Labor Department Plans Public Forums on Ergonomics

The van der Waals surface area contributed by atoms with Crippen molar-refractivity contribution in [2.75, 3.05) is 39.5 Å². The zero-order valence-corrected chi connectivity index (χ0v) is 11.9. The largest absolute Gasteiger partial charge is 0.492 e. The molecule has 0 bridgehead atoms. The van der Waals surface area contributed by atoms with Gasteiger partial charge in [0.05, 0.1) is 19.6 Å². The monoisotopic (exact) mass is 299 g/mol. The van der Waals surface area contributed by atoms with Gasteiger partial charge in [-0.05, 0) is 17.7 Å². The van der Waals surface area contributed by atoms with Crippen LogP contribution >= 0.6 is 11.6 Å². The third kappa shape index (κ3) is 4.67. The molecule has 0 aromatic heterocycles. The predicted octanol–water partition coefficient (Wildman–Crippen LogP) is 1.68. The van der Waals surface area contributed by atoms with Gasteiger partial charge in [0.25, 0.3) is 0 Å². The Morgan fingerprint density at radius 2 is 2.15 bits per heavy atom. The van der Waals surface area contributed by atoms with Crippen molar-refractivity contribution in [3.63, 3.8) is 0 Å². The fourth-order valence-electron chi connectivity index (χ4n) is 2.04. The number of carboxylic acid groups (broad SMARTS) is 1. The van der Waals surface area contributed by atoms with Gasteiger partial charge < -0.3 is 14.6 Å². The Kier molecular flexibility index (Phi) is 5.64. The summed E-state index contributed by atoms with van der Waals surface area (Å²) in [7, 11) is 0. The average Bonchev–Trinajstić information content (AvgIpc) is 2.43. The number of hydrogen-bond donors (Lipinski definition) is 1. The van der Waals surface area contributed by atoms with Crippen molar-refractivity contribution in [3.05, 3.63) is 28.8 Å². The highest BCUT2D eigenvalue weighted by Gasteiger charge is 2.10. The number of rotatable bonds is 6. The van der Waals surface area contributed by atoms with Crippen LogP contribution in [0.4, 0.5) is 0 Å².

The Labor Department plans to announce today that it will hold three public hearings in July to determine how it should act "to regulate -- or not regulate" the workplace conditions that can lead to repetitive stress injuries, the Washington Post reports. Since ergonomic rules promulgated by the Clinton administration were overturned in March, Labor Secretary Elaine Chao has been holding meetings with parties interested in the issue. She is expected to make a decision about her department's course on ergonomics regulation in September (Skrzycki, Washington Post, 6/7). On Monday, Chao said that her department will move to devise an ergonomics standard less "precipitous" than the one issued by the Clinton administration. The Post reports that the public meetings will focus on "contentious" issues that "played a role" in the repeal of the Clinton rules: how to define ergonomic injuries, how to determine if injuries are work-related and how the Labor Department should address the issue. The options to be considered include issuing new rules, guidelines to industry or "technical assistance" to companies. "There is a strong commitment from all parties to do something. This is trying to grind out a course of action that would be agreeable. We'd like to hear what people think," a Labor Department official said (Washington Post, 6/7). Chao has faced "tough criticism" at several congressional hearings, and legislation has been introduced that would require the department to issue a final rule within two years. Bill Samuel, legislative director for the AFL-CIO, said, "The big thing for this secretary is ergonomics, and I think she's dug a pretty deep hole. I get the sense that even Republicans are frustrated" (AP/Las Vegas Sun, 6/7). The meetings will be held on July 16 in Washington, D.C., July 20 in Chicago and July 24 in California (Washington Post, 6/7).This is part of the California Healthline Daily Edition, a summary of health policy coverage from major news organizations. Sign up for an email subscription.